“This had very good success,” Bradford explained, “for it made all hands very industrious, so as much more corn was planted than otherwise would have been by any means the Governor or any other could use, and saved him a great deal of trouble, and gave far better content. The women now went willingly into the field, and took their little ones with them to set corn; which before would allege weakness and inability; whom to have compelled would have been thought great tyranny and oppression.” The Pilgrim Father’s two-paragraph rejection of collectivism is among the most enduring and persuasive arguments for private property in the English language.”

For a another treatment of this, see How Private Property Saved the Pilgrims.

Canonical

God Fearers
An Open Letter to Christian Readers of Jordan Peterson & Roger Scruton by James Bryson

This should be widely read. It is an astute connection of Peterson and Scruton with current religious, cultural and political issues. The only objectionable error is referring to them as ‘conservative,’ when they are both liberal in the classical sense. Other bits with which one might take issue are matters of opinion. The author’s take is as an orthodox Christian writing to Christians.

The analysis is also interesting because while Scruton and Peterson are both “defenders of the faith,” their defense is often unsatisfying to the orthodox, triggering to the Unitarian wing, and anathema to Liberation Theologists such as Pope Francis.

The orthodox generally focus on Peterson’s refusal to publicly avow Christ as Savior. The latter two groups object to his defense of Western civilization generally.

The orthodox critics make two mistakes here. One, if you want to interest the great unwashed in the possibility of salvation through Christ, how can you object to raising people’s curiosity about the meta-narrative of the idea? Two, if you wanted to preserve the West’s intellectual canon – which is heavily predicated on your faith and inextricable from it – why attack your obvious, and effective, allies? What’s to fear: Doctrinal impurity among those who would otherwise disdain to glance at your religion? Let them come to understand what you helped build before imposing a litmus test.

Feeding a hunger for meaning, demonstrating that people will spend dozens of hours deeply exploring the West’s foundational texts is a threat to those ‘Christians’ who take Christ as optional; to those who believe they can perfect mankind – given secular power. Not to you.

The author largely dismisses such criticism. He does, however, offer his own challenge to Scruton and Peterson:

I promised to say a word about where Scruton and Peterson might be pushed from an orthodox Christian point of view. They do not need advice from me, especially since it’s the authenticity of these men—that they are what they seem and mean what they say—that holds our attention. So I preface these criticisms by saying that I do not think for a minute that they should change who they are or radically alter the course of their arguments. Instead, I suggest that Scruton and Peterson should simply continue to become more deeply who they already are.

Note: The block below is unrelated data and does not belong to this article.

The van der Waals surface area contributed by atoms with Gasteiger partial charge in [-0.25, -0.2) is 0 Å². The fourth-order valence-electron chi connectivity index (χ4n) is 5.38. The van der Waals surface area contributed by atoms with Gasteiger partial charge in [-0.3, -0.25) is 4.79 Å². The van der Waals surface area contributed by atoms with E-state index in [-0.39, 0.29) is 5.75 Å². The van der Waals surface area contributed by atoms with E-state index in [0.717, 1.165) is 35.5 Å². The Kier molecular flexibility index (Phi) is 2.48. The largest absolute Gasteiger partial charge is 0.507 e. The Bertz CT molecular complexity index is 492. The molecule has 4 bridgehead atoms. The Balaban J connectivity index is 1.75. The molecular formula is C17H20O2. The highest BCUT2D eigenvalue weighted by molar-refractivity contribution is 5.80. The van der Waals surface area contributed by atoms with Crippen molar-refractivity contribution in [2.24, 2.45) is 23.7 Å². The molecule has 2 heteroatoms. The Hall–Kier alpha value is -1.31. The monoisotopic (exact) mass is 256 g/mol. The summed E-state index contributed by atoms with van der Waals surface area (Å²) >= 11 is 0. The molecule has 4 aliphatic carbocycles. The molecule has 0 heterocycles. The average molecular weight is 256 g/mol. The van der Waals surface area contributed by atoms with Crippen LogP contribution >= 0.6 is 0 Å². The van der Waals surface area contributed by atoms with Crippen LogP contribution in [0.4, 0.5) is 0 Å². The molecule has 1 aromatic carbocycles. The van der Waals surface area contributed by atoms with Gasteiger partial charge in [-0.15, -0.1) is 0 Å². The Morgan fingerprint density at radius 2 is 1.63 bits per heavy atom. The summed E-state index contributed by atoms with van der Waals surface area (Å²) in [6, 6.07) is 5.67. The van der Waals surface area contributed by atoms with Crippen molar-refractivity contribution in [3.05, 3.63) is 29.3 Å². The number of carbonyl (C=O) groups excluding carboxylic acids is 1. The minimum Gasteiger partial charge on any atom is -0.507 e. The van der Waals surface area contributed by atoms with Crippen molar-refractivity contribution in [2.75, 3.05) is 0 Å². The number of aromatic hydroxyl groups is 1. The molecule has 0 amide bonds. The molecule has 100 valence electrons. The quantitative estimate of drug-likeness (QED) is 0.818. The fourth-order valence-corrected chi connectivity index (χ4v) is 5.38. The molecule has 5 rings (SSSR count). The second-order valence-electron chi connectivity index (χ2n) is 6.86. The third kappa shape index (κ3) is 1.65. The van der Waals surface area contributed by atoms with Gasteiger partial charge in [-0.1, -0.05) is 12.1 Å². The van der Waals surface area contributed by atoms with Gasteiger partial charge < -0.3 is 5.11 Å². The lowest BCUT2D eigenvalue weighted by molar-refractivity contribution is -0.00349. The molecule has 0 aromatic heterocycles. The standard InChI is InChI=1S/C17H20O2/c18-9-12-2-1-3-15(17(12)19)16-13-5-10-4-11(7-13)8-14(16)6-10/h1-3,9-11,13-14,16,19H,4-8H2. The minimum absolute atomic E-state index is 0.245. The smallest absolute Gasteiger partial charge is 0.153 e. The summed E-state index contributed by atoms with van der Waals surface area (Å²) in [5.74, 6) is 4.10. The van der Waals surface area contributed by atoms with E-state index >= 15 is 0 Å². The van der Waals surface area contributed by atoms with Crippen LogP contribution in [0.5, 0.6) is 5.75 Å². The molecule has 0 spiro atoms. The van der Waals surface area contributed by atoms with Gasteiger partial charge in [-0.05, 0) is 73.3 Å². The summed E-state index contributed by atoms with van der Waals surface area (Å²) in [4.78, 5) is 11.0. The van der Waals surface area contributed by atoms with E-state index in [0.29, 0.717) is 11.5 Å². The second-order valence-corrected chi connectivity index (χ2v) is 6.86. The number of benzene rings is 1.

This brings me to something Peterson and Scruton have in common: the Kantian “as if.” Peterson says he acts “as if” God exists—that “he’s afraid” he might. This simply won’t do when it comes to God. The way to convince men of integrity and seriousness, like Peterson and Scruton, is to meet them where they are strongest and most convinced—that is, as moralists.

Neither would ever countenance the idea that you should treat your wife “as if” she were your wife—”as if” you had made a promise to love and cherish her until death do you part. Nor should you treat a friend merely “as if” he were your friend. Friendship and matrimony must be grounded in an indubitable reality, or else they are nothing at all. When put to the test, “as if” arrangements will show themselves to be mere fantasies projected onto the screen of unreality. One need only appeal to the pragmatist in Peterson to make the case: How well are marriages doing in our “as if” culture? How abundant is friendship, good will, and respect for the rule of law?

The whole thing falls apart if it’s not real; that is, if it’s not true. No amount of willing or acting “as if it’s true” will do. God must be the ground of all reality through Christ his Mediator—the eternal and incarnate Logos. There is no other way to see and accept the goodness of being that Scruton and Peterson defend. This is something we believe, but it is also possible to know it, just as it is possible to know ourselves even as we are known. This does not demand a leap of faith in an existentially absurd sense—it’s a deeply rational vision, both logically and intuitively, and it is one that we, Scruton, and Peterson already share. But we need to make ourselves continually aware of it. This is what we call the sacramental life.

This is interesting but, for me, unconvincing. “As if” doesn’t seem to me to indubitably apply equally to a wife and to God. One still calls for that willing suspension of disbelief. I also find “How well are marriages doing in our “as if” culture? How abundant is friendship, good will, and respect for the rule of law?,” circular, in context. Peterson and Scruton would certainly answer, “Not as well as they should be,” but that doesn’t prove anything. Nonetheless, it’s the best offering I’ve seen.